Plaintiff has failed to show that the Trust qualifies for any of the exceptions to the terminable interest exception to the marital deduction rule.
However, plaintiff does not actually argue that it qualifies for one of the exceptions, but argues that the following syllogism is consistent with the spirit of the law and requires that the marital deduction be allowed:
Internal Revenue Code ╖ 2056 allows a federal estate tax deduction for assets passing from the decedent to the decedent's spouse, and I.R.C. ╖ 2055(a)(2) allows a federal estate deduction for assets passing to a qualified charity. Here, the decedent's assets would only go to the surviving spouse or a qualifying charity. Therefore, plaintiff argues, it would be contrary to the spirit of the law to deny it a marital deduction.
Plaintiff relies on the following legislative history to support its position:
If an individual transfers property outright to charity, no transfer taxes generally are imposed. Similarly, under the unlimited marital deduction provided in the committee bill, no tax generally will be imposed on an outright gift to the decedent's spouse. As a result, the committee finds no justification for imposing transfer taxes on a transfer split between a spouse and a qualifying charity. Accordingly, the bill provides a special rule for transfers of interests in the same property to a spouse and a qualifying charity.
Under the bill, if an individual creates a qualified charitable remainder annuity trust or a charitable remainder unitrust, and the only noncharitable beneficiaries are the donor and his spouse, the disallowance rule for terminable interests does not apply. Therefore, the individual will receive a charitable deduction (under sec. 2055 or 2522) for the amount of the remainder interest and a marital deduction (under sec. 2056 or 2523) for the value of the annuity or unitrust interest; no transfer tax will be imposed.
(H.R.Rep. Nos. 201√08, 97th Cong., 1st Sess., Ser. No. 13421 at 162) (emphasis added).
Plaintiff acknowledges the special rule is for annuity trusts and unitrusts but argues that the legislative history "does apparently also apply to any transfer where there is an income interest in [the] spouse for life and a remainder interest to charity." 8 The plaintiff has provided no support for this proposition. The Committee Report refers specifically to qualified charitable remainder annuity trusts and charitable remainder unitrusts. As discussed, the Trust is neither. This legislative history does not provide enough support for plaintiff's argument.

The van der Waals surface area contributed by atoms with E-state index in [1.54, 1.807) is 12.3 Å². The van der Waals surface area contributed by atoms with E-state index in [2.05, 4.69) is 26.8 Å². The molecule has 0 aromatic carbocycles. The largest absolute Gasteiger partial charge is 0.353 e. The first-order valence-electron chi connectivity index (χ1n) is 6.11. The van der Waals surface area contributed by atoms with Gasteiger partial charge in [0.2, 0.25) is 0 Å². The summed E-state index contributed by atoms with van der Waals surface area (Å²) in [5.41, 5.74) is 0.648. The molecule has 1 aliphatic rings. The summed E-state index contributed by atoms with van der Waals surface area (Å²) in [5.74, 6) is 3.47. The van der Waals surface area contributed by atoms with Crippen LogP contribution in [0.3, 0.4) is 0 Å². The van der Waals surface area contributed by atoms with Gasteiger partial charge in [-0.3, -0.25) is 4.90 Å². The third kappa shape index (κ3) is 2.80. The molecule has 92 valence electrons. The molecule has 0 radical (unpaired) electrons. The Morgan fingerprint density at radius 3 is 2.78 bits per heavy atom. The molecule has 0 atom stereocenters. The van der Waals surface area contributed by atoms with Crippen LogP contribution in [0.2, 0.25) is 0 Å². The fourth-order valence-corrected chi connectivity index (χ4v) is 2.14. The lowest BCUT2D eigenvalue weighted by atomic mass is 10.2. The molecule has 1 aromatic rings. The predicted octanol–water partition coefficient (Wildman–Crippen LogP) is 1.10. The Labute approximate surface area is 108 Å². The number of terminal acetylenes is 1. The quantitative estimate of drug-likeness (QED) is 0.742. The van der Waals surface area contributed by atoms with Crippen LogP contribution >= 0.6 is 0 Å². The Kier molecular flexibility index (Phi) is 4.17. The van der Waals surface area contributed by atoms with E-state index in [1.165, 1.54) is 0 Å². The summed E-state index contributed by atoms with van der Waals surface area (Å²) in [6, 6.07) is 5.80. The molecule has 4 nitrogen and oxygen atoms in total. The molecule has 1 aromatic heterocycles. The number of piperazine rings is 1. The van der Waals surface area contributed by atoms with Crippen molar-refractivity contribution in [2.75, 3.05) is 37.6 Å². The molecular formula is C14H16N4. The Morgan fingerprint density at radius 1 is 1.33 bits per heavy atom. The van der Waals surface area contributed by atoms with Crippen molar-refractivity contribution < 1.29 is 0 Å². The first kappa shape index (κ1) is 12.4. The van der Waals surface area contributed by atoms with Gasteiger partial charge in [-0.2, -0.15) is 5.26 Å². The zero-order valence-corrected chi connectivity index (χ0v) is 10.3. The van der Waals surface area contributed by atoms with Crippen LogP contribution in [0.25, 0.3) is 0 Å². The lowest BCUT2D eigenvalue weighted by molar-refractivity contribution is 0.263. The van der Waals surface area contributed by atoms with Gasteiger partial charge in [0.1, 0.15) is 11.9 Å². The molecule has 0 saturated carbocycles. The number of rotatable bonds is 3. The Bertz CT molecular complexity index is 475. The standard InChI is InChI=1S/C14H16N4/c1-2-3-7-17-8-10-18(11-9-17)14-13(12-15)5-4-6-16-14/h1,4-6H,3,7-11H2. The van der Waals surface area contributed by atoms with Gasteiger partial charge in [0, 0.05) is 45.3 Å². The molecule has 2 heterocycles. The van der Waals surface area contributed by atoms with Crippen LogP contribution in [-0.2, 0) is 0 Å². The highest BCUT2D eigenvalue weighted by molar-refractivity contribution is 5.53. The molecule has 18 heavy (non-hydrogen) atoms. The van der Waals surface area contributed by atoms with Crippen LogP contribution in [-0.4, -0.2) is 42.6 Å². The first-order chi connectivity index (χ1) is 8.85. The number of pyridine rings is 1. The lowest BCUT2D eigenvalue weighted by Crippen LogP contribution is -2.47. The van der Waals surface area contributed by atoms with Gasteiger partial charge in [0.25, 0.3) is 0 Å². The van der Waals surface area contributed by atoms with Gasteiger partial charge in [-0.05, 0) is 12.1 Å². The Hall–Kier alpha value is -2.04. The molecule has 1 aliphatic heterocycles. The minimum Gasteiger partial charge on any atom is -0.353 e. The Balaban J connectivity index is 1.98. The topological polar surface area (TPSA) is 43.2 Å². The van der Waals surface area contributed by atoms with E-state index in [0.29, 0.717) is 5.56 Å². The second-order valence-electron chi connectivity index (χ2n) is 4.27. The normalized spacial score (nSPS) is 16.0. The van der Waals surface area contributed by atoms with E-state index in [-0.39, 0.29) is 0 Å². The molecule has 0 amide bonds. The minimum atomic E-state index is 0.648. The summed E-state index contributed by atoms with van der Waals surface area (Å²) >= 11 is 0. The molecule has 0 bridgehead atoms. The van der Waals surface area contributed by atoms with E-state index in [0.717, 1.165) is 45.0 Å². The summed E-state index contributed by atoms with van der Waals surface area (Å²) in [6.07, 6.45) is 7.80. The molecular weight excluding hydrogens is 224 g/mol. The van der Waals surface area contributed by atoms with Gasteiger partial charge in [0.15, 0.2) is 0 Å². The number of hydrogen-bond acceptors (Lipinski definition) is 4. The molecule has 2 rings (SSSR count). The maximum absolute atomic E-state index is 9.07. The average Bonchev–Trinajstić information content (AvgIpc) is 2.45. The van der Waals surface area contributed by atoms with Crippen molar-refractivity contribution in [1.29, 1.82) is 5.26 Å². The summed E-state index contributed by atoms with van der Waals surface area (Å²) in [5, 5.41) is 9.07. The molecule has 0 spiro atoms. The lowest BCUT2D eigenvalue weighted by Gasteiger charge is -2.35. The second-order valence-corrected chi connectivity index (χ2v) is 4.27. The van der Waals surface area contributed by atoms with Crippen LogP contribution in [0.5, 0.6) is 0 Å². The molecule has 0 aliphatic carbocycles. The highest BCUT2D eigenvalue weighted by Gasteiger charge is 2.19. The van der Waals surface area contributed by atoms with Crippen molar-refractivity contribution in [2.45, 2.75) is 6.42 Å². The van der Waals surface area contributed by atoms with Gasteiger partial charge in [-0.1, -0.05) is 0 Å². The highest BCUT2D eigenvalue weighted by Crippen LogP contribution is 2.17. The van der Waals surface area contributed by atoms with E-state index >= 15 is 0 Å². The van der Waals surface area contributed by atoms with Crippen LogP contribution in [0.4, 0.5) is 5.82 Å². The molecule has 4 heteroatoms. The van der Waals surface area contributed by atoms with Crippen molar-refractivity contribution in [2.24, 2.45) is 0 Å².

8 ( See Pl's. Br. in Supp. of Summ. J. at 5√6.)
Thus, plaintiff is left with arguing that the following footnote in the legislative history supports its position:
The general rules applicable to qualifying income interests may provide similar treatment where a decedent provides an income interest in the spouse for her life and a remainder interest to charity. If the life estate is a qualifying income interest , the entire property will, pursuant to the executor's election, be considered as passing to the spouse. Therefore, the entire value of the property will be eligible for the marital deduction and no transfer tax will be imposed. Upon the spouse's death, the property will be included in the spouse's estate but, because the spouse's life estate terminates at death, any property passing outright to charity may qualify for a charitable deduction.
Id . at n. 4 (emphasis added). This footnote does not support plaintiff's position; Mrs. Waldkirch's does not have a qualifying income interest. To have a qualifying income interest, she must, among other things, be entitled to all the income for life from the property. ╖ 2056(b)(7)(B)(ii). As discussed, this is not the case because her income is contingent on not getting remarried.
Also, the footnote states that "the general rules applicable . . . may provide similar treatment." The use of the conditional "may" shows that what follows is only hypothetical. And, the Trust does not even match the facts of the hypothetical. The footnote only contemplates a life estate transfer on death of the surviving spouse. It does not discuss contingencies such as remarriage.
The plaintiff is asking the court to extend, based on a footnote in the legislative history, beyond the express language of the Internal Revenue Code. The court declines to do so. Legislative history can assist in deciphering unclear statutes, but the IRC sections in question provide "uncommonly clear and cohesive language, particularly for tax provisions." Estate of Clayton v. C.I.R. , 976 F.2d 1486, 1493 (5th Cir.1992).
For the above reasons, the court GRANTS defendant's motion for summary judgment. The case is dismissed.
SO ORDERED .